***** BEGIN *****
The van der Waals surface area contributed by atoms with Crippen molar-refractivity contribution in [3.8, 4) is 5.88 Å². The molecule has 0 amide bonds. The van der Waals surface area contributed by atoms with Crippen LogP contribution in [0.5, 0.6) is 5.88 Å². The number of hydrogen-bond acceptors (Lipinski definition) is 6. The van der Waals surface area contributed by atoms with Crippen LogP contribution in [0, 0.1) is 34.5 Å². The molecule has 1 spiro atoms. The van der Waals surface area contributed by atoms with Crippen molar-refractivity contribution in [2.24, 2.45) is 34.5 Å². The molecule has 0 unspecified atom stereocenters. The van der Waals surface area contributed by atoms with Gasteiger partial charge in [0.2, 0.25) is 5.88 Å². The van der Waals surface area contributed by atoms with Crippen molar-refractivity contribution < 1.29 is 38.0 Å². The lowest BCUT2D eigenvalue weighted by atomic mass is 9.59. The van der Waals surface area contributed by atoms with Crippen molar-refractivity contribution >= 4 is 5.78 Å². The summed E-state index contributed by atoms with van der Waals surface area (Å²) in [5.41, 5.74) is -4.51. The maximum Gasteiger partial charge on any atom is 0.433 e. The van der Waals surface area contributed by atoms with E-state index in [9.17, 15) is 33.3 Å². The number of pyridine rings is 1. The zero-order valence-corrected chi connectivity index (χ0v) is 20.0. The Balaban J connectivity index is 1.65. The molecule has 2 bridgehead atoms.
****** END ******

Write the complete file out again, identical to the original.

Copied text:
The van der Waals surface area contributed by atoms with Crippen molar-refractivity contribution in [3.8, 4) is 5.88 Å². The molecule has 0 amide bonds. The van der Waals surface area contributed by atoms with Crippen LogP contribution in [0.5, 0.6) is 5.88 Å². The number of hydrogen-bond acceptors (Lipinski definition) is 6. The van der Waals surface area contributed by atoms with Crippen LogP contribution in [0, 0.1) is 34.5 Å². The molecule has 1 spiro atoms. The van der Waals surface area contributed by atoms with Crippen molar-refractivity contribution in [2.24, 2.45) is 34.5 Å². The molecule has 0 unspecified atom stereocenters. The van der Waals surface area contributed by atoms with Gasteiger partial charge in [0.2, 0.25) is 5.88 Å². The van der Waals surface area contributed by atoms with Crippen molar-refractivity contribution < 1.29 is 38.0 Å². The lowest BCUT2D eigenvalue weighted by atomic mass is 9.59. The van der Waals surface area contributed by atoms with Crippen molar-refractivity contribution >= 4 is 5.78 Å². The summed E-state index contributed by atoms with van der Waals surface area (Å²) in [5.41, 5.74) is -4.51. The maximum Gasteiger partial charge on any atom is 0.433 e. The van der Waals surface area contributed by atoms with E-state index in [9.17, 15) is 33.3 Å². The number of pyridine rings is 1. The zero-order valence-corrected chi connectivity index (χ0v) is 20.0. The Balaban J connectivity index is 1.65. The molecule has 2 bridgehead atoms.